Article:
New weekly jobless claims likely held virtually unchanged last week from the prior week as states reimposed stay-in-place restrictions throughout November amid a resurgence in COVID-19 cases.
The Department of Labor is set to release its weekly report on new jobless claims Thursday morning at 8:30 a.m. ET. Here were the main results from the report, compared to consensus estimates compiled by Bloomberg:
Initial jobless claims, week ended Nov. 28: 775,000 expected vs. 778,000 during prior week
Continuing claims, week ended Nov. 21: 5.8 million expected vs. 6.071 million during prior week
The tempo of the labor market recovery has closely tracked the cadence of reopenings and closures across the country. New jobless claims began rising again in mid-November after a months’ worth of improvements, as the unchecked spread of the coronavirus spurred a wave of renewed lockdowns in many states. In November alone, new COVID-19 cases topped 4 million, more than doubling the record from October.
To that end, economists are expecting new jobless claims to tick down only slightly last week from the prior week’s elevated level, ticking down by just 3,000. New claims have not yet broken below below 700,000 since the start of the pandemic, though they have come down significantly from the pandemic-era high of nearly 7 million. Before the pandemic, new jobless claims were averaging around 220,000 per week.
Continuing jobless claims, which serve as a barometer for ongoing unemployment, likely fell to a fresh nine-month low of 5.8 million during the week ended November 21.
However, this metric has been pushed lower for months not just because individuals have returned to the workforce, but because others have exhausted state unemployment insurance and rolled onto longer-term federal unemployment benefits.
The number of Americans joining the Pandemic Emergency Unemployment Compensation program, which offers an additional 13 weeks worth of benefits after individuals use up their allotted six months of continuing benefits, rose by more than 132,000 based on last week’s report. And the number of workers claiming Pandemic Unemployment Assistance – created by the federal government to offer support to self-employed and gig-working Americans – surged by more than 466,000.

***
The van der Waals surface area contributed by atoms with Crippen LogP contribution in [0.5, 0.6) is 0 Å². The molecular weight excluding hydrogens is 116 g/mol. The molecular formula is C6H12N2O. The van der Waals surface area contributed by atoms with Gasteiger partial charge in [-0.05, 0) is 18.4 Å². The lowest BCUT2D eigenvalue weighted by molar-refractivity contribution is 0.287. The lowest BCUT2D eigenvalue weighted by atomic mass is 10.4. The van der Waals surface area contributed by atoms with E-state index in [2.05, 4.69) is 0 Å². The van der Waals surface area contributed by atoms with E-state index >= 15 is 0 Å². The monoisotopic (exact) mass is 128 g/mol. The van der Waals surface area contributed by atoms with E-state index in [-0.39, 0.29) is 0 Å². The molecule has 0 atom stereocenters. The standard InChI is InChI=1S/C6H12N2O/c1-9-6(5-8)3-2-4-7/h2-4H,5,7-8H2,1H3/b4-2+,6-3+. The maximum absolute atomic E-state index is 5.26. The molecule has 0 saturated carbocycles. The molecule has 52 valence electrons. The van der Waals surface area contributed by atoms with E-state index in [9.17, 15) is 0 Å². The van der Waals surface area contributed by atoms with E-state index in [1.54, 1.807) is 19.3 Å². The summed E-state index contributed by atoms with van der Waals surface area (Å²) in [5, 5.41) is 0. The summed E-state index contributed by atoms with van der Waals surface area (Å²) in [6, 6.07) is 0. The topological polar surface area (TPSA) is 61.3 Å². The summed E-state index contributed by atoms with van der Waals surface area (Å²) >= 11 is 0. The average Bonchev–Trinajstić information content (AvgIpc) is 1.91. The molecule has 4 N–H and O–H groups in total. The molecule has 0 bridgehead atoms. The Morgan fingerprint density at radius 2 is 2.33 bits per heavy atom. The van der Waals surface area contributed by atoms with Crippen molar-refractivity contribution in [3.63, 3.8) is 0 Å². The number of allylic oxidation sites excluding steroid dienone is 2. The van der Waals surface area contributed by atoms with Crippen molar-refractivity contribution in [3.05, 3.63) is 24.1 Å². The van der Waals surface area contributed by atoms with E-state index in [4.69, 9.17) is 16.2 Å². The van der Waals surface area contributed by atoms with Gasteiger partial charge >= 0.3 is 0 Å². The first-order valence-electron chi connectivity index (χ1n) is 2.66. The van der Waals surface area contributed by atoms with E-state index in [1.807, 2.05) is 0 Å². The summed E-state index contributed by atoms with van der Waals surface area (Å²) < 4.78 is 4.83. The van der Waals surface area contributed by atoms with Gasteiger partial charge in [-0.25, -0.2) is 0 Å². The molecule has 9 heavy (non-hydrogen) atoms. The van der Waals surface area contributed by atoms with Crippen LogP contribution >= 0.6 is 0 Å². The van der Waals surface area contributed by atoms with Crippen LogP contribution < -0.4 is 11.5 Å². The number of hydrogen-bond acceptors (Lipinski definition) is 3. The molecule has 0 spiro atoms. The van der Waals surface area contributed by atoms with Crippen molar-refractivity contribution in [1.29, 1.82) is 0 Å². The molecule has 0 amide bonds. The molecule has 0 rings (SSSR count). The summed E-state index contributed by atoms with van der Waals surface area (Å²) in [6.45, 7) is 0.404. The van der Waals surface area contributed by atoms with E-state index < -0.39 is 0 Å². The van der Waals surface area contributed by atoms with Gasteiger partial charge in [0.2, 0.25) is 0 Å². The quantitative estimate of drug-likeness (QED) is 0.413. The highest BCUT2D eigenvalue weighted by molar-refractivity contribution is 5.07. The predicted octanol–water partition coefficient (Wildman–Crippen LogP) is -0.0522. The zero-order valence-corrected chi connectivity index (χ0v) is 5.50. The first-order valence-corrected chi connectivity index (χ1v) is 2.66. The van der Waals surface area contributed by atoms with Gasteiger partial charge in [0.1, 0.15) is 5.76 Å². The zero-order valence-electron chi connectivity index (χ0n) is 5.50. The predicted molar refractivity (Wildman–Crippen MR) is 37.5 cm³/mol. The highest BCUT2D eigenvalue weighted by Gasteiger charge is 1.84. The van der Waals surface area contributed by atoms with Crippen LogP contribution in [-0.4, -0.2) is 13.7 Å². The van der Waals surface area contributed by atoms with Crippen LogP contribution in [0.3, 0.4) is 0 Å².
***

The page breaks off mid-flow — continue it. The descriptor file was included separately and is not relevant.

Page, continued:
But these additional federal unemployment programs are slated to expire by the end of the month, since they were authorized by Congress’s CARES Act back in the spring and have not been renewed as Congress continues to debate the size and scope of another stimulus package.
The lapse in these programs could leave millions of Americans without jobless benefits of any type starting early next year in absence of further stimulus.
“The rapid spread of the virus across the nation is making it harder to find employment this fall and this puts the entire economic recovery from recession in jeopardy if Congress can’t get it together and vote on a new stimulus package before the end of the year,” Chris Rupkey, chief financial economist for MUFG Union Bank, said in an email Wednesday.
As of last week’s data, 20.5 million Americans were claiming unemployment benefits of some form.
This post will be updated with the U.S. Labor Department’s weekly jobless claims report results Thursday at 8:30 a.m. ET. Check back for updates.
Emily McCormick is a reporter for Yahoo Finance. Follow her on Twitter: @emily_mcck
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